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Emily Dickinson wrote, "I'm Nobody! Who are you? Are you -- Nobody - too? Then there's a pair of us? Don't tell! they'd advertise -- you know!" Finding a friend is important.

In the August 2007 edition of the journal, "Current Directions in Psychological Science," University of Chicago Psychologists Louise Hawkley and John Cacioppo published their research on loneliness, "Aging and Loneliness: Downhill Quickly?" Findings indicated that loneliness increased stress levels, raised blood pressure, undermined the circulatory system, increases the risk of suicide for young and old and increased insomnia. Loneliness also decreased positive relationships with other people, and hurt the quality of the medical care received - medical professionals tended to give higher quality care to individuals with supportive families.

Hara Marano, editor of "Psychology Today Magazine," said of the research, "Psychologists find that human beings have a fundamental need for inclusion in group life and for close relationships. We are truly social animals. Friendship is a lot like food. We need it to survive." This could be part of the meaning of Genesis 2:18, where God looked at Adam and said, "It is not good for the man to be alone."

Just to be clear, loneliness and solitude is not the same thing. Solitude is voluntary time apart. The Gospels tell us that Jesus often rose early in the morning to go to a "solitary place" to pray. Many people seek quiet places to pray, read, or write. But while solitude is voluntary, loneliness might be defined as involuntary seclusion, as a feeling of being disconnected or alienated from other people.

The growth of loneliness in America seems paradoxical. The modern American can be in contact with other people all the time. Cell phones make it possible to talk almost anywhere. E-mail is a quick and easy way to send out a letter. But what the technology does is keep us from actually seeing each other, and there is no real substitute for face to face personal relationships with other people.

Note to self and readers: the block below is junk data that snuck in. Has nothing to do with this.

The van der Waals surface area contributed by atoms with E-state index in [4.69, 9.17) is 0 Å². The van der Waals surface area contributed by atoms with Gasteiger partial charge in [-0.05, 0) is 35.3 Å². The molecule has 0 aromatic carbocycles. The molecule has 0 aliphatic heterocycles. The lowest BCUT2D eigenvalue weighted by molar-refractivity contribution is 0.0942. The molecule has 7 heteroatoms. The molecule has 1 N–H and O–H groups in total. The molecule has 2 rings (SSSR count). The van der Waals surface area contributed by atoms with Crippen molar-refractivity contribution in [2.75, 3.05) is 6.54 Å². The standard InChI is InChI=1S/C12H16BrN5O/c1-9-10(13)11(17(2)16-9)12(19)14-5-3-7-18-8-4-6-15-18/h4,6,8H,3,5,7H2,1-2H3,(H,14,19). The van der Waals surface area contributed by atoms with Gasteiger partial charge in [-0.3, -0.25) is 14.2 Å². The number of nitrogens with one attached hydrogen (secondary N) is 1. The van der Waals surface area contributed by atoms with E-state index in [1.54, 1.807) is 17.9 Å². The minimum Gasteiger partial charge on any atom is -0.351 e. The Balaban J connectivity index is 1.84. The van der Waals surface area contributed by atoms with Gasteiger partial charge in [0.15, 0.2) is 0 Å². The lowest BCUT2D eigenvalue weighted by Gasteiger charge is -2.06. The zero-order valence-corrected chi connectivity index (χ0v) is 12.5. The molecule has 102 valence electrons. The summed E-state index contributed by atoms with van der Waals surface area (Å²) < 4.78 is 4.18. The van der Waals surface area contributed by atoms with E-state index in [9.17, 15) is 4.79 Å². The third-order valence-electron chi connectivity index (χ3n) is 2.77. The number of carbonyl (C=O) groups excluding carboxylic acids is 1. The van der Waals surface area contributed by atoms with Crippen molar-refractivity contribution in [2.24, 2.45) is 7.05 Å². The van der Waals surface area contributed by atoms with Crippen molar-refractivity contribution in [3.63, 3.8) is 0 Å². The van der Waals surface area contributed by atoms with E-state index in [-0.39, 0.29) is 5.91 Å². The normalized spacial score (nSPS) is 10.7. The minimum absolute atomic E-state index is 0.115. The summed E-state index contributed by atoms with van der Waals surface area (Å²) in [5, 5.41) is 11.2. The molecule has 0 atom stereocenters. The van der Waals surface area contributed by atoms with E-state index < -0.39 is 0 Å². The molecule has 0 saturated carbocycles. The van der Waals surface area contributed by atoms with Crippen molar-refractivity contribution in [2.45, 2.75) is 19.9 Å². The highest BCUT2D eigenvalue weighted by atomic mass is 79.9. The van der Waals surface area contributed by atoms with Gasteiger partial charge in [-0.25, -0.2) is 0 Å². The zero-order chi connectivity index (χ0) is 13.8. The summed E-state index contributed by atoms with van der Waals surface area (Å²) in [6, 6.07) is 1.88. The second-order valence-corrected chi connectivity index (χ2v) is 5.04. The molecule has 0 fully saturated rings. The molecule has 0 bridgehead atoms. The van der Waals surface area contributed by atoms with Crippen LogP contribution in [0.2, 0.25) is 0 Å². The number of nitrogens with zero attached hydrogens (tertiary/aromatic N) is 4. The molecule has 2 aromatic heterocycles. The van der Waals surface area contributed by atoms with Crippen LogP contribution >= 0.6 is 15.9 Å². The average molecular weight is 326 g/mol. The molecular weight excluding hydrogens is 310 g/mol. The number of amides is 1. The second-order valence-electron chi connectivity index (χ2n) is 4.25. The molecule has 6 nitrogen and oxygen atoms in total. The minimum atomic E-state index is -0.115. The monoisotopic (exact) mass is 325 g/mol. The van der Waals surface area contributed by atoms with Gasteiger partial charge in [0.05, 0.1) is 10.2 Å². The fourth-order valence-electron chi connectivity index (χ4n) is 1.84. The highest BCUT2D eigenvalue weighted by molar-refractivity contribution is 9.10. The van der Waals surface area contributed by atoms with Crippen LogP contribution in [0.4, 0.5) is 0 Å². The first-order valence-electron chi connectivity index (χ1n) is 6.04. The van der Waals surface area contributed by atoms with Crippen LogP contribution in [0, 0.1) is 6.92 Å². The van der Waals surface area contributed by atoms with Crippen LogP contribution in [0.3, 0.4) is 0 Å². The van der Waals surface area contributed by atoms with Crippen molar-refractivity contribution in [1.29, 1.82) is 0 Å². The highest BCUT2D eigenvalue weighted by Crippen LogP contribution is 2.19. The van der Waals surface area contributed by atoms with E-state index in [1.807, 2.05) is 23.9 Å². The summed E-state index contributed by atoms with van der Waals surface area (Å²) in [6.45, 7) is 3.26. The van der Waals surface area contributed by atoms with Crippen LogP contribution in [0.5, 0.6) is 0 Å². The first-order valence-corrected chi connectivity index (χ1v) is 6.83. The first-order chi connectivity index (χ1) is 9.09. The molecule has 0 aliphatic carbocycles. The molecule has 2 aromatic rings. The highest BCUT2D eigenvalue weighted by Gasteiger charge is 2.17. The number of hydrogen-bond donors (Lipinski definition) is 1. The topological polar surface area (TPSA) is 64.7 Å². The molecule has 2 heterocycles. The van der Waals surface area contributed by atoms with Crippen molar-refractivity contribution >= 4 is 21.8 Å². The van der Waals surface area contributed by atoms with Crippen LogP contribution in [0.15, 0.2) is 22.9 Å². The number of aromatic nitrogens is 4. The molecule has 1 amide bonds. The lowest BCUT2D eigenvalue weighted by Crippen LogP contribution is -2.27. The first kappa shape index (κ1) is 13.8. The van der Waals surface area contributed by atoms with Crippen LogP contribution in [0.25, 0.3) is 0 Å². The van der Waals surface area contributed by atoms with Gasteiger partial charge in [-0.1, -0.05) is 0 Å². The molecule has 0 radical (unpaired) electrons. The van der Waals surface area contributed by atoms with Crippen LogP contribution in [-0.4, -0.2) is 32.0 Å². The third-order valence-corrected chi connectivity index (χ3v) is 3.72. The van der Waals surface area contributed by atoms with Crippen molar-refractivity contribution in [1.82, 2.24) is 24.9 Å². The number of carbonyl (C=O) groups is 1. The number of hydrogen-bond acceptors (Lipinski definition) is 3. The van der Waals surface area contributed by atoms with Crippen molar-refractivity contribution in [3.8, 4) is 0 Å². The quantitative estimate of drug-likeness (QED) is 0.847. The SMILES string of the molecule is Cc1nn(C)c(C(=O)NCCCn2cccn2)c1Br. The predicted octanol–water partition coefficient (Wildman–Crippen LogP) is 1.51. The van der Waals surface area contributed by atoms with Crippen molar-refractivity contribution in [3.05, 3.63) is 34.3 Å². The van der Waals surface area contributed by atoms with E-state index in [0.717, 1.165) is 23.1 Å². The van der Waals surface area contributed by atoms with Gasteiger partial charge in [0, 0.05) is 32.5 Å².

Part of the growth of loneliness is probably due to the fact that more Americans are living alone. A hundred years ago families might include children, parents, and grandparents - all under the same roof. Today about 1 in every 10 Americans live by themselves. In 1995 over 24 million Americans lived in single person households. By 2010, this number is expected to be 31 million.

We also have fewer close friends. A 2006 study in the "American Sociological Review" found that Americans on average had only two close friends to confide in, down from an average of three in 1985. The percentage of people who noted having no such confidant at all rose from 10 percent to almost 25 percent.

With the loss of close friends, is it any wonder that people do not seem as happy? C.S. Lewis wrote, "Friendship is unnecessary, like philosophy, like art... It has no survival value; rather it is one of those things that give value to survival."

So what do we do? First we ought to admit to ourselves that friendships are important. And then look for ways to make friends. Join a club to meet people with a common interest. Use the networks that you already have in life, and sit down for lunch with a co-worker. As someone said, "Strangers are friends waiting to happen."

And let me suggest that a very good way of making friends is to be involved in a local church. Not just the worship service, but also the Sunday School classes, Bible Studies, or Small Groups. In the fellowship of a church you can find encouragement, make friends, and realize that life is so much better when we go through it together.

As Robert Louis Stevenson wrote, "We are all travelers in the wilderness of this world, and the best we can find in our travels is an honest friend."